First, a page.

Newspaper logo  
 
 
Bookmark and Share
Local News & Opinion

Ref. : Civic Events

Ref. : Arts & Education Events

Ref. : Public Service Notices

Travel
Books, Films, Arts & Education
Letters
Open Letters:

Ref. : Letters to the editor

Health Care & Environment

04.23 American Masters: A Fierce Green Fire - Full Film

04.23 New map could refocus California's pollution battles

04.23 How Medicaid forces the disabled to be poor (but some bipartisan help is on the way).

04.23 These maps tell you everything that’s wrong with our drug pricing system

04.23 Eight major UK renewable energy projects receive government backing

04.23 The Change Within: The Obstacles We Face Are Not Just External

04.22 Apple: climate change is real and it's a real problem [1:50 video]

04.22 The Toxins That Threaten Our Brains

04.22 Meaningful Activities Protect the Brain From Depression

04.21 Saving Planet Earth & Stop Climate Change - Full Documentary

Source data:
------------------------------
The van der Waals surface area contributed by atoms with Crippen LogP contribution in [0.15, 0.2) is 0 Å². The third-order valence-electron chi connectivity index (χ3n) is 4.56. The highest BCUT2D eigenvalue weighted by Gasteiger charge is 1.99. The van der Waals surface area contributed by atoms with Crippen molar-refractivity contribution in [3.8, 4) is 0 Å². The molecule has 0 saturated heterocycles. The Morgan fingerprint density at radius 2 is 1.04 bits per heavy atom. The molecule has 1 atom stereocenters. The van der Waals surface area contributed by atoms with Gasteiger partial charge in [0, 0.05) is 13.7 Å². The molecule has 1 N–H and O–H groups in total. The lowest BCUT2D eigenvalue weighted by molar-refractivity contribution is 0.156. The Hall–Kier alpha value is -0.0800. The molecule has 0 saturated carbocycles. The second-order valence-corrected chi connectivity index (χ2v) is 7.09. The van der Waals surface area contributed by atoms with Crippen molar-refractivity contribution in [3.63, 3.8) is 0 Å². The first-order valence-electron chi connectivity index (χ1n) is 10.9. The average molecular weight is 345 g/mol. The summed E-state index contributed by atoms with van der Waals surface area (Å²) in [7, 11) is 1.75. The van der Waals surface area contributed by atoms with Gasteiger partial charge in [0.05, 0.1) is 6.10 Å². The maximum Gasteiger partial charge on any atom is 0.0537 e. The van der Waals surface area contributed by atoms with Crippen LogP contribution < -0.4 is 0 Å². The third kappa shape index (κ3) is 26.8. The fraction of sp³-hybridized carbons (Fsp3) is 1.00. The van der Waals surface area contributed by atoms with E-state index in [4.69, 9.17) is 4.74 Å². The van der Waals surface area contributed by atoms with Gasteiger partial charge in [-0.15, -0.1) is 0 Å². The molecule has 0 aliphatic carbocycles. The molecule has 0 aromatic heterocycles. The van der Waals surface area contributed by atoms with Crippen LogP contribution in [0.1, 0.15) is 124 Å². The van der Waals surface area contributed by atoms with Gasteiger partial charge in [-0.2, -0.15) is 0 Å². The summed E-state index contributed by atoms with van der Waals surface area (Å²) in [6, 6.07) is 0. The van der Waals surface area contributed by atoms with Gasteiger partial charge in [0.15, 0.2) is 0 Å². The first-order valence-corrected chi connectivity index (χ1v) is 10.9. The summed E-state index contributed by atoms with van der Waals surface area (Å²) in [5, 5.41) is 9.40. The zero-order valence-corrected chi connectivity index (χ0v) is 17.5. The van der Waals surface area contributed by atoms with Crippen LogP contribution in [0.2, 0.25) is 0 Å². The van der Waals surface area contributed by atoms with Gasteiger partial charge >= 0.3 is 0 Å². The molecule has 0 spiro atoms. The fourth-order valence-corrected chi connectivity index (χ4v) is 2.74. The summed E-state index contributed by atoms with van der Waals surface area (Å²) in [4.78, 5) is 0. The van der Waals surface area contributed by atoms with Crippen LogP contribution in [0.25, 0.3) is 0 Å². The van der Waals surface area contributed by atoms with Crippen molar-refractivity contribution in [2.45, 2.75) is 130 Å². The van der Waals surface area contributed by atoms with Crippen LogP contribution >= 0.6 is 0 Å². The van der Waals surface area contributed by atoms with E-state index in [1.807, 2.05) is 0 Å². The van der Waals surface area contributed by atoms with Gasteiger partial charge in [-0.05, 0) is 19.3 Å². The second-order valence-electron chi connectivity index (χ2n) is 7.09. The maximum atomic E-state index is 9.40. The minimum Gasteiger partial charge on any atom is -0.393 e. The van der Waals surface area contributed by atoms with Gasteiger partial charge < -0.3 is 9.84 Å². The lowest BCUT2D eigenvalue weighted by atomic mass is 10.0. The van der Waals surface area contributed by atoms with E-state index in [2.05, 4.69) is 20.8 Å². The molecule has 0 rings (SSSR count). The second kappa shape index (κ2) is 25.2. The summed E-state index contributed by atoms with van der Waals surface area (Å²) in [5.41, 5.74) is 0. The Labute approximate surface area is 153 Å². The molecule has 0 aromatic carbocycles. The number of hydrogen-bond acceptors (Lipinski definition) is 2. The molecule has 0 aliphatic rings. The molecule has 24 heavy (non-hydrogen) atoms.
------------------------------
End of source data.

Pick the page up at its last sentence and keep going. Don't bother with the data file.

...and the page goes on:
04.21 Corn biofuels worse than gasoline on global warming in short term – study

04.21 Conservative heavyweights have solar industry in their sights

04.21 Telltale Rainbow Sheens Show Thousands Of Spills Across The Gulf

04.21 ROUGH FORECASTS

04.21 CHEMICAL VALLEY

04.20 Has Al Gore been Vindicated? The Former VP speaks out on Climate Menace In Hawaii

04.20 Far More Asteroids Have Hit The Earth Than We Thought, Astronauts Say

News Media

Daily FAIR Blog
The Daily Howler

Justice Matters

04.23 LOCKED UP IN AMERICA [stories & documentary videos]

04.19 Obama's First-Amendment Defense of Political Liars

US Politics, Policy & Culture

04.23 The American Middle Class Is No Longer the World’s Richest [graphs]

04.23 Moving in with parents becomes more common for the middle-aged

04.23 What you’d need to make in every county in America to afford a decent one-bedroom [maps]

04.22 Housing Secretary: “the worst rental affordability crisis that this country has ever known”

04.22 America's Coming Manufacturing Revolution

04.20 The mentality of J Edgar Hoover’s FBI undergirds today’s surveillance state